Which brings us to the response to Warren from the right. Responding as though Warren will literally have unchecked power once in the White House, they frequently commentate as though what Warren wants has some kind of reasonable chance of becoming law. That’s not realistic. The right know better. But as a recent editorial from a conservative publication put it, some on the right are at least acting as though they don’t. As the editorial contended, “the only way to pay for” Warren’s expansive policy agenda “is to raise taxes on the middle class, which is where the real money is.” The response fails in two obvious ways.
For one, the editorialists are operating under the false assumption that the rich whom Warren claims she’ll tax exclusively can be taxed in isolation. In that sense they’re confirming what Paul Krugman and others believe, that taxes can be increased on those who essentially have way more money than they know what to do with. Though conservatives generally reject the policies of people like Warren, and those who give her editorial cover like Krugman, they fail to point out that there’s no way for the Democrats to truly hike taxes on those with more money than they know what to do with without bringing serious pain on those who don’t: the middle class.
More than either side would like to admit, a tax increase on the other guy is a tax on everyone. Congress doesn’t tax away our dollars earned to stare lovingly at the money; rather it taxes away the money because it means extra control for the political class over the economy. That’s a tax on all of us, and it’s a cruel one. If a lot of central planning hurts, so does a little. Get it? Even crueler to the middle class is when taxes are foisted on the rich. We know why this is, and the Times tells us why: the rich account for nearly all of the investment in the United States. Tax them, as Warren desires, and opportunity shrinks. Contrary to what’s suggested at the Journal, any tax on anyone, the rich most of all, is a tax on the middle class.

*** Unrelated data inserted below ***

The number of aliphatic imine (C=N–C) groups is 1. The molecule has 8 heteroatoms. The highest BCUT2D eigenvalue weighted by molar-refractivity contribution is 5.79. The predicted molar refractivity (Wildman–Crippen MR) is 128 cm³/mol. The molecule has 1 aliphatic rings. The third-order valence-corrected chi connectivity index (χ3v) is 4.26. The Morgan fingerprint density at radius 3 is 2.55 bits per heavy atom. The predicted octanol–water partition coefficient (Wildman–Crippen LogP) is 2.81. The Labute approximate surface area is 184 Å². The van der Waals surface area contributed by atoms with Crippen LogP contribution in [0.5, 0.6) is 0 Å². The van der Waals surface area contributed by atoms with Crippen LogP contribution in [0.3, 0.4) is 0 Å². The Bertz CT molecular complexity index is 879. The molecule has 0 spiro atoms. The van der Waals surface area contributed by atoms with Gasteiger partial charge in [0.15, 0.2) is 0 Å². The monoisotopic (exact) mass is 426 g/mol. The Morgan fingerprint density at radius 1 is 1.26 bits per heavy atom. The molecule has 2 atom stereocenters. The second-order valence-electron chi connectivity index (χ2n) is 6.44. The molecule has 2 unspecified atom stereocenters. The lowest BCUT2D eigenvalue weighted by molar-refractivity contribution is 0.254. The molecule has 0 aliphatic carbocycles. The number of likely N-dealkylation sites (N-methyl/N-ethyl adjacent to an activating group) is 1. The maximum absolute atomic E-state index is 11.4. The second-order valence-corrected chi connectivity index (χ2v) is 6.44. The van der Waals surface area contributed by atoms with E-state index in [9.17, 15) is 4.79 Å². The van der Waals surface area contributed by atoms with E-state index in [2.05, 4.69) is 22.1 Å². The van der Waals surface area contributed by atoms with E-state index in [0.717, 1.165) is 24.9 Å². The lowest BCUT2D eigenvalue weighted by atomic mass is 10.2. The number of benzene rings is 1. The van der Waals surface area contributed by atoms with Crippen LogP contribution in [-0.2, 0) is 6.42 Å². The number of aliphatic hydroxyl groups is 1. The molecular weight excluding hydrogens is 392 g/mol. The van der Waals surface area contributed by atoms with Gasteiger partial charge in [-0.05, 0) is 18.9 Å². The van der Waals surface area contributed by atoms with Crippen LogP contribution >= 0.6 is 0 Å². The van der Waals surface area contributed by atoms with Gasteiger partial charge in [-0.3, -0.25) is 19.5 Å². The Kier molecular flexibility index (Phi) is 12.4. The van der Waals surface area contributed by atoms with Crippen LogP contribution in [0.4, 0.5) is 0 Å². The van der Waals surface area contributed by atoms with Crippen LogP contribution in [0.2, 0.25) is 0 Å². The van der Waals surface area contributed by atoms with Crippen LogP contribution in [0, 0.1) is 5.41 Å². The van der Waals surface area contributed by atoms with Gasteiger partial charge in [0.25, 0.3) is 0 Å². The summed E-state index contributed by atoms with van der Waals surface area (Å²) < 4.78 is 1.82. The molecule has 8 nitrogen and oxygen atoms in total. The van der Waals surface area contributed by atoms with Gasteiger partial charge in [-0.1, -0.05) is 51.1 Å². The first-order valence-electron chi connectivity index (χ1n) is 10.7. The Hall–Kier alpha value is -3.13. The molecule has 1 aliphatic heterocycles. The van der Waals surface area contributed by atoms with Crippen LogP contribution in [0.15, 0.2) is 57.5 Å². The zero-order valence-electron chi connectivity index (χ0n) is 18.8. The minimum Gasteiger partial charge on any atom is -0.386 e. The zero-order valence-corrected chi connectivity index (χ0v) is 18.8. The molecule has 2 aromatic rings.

As for the notion that the “real money” is in the middle, come on. That’s not reasonable, nor is it true. Thankfully the U.S. is a free country, and with freedom there’s huge opportunity for the talented to earn enormous sums of money. Conservatives shouldn’t run from the basic truth that the more freedom there is, the more inequality there is. Amen to that. Rising inequality signals shrinking lifestyle inequality. The rich get that way by mass producing former luxuries. They’re where the money is, but once again, any attempt to tax them is to tax the middle. By definition.
That the news reported at the New York Times contradicts opinions expressed at the newspaper and by candidates it favors is a given. The news is that the rich power economic growth through their innovation, and through their subsequent investment of the fruits of their innovation. In that case, and if conservatives truly want growth, it’s time for them to focus on protecting the earnings of the rich rather than embracing false notions about how the rich can be taxed aggressively without such taxes harming everyone.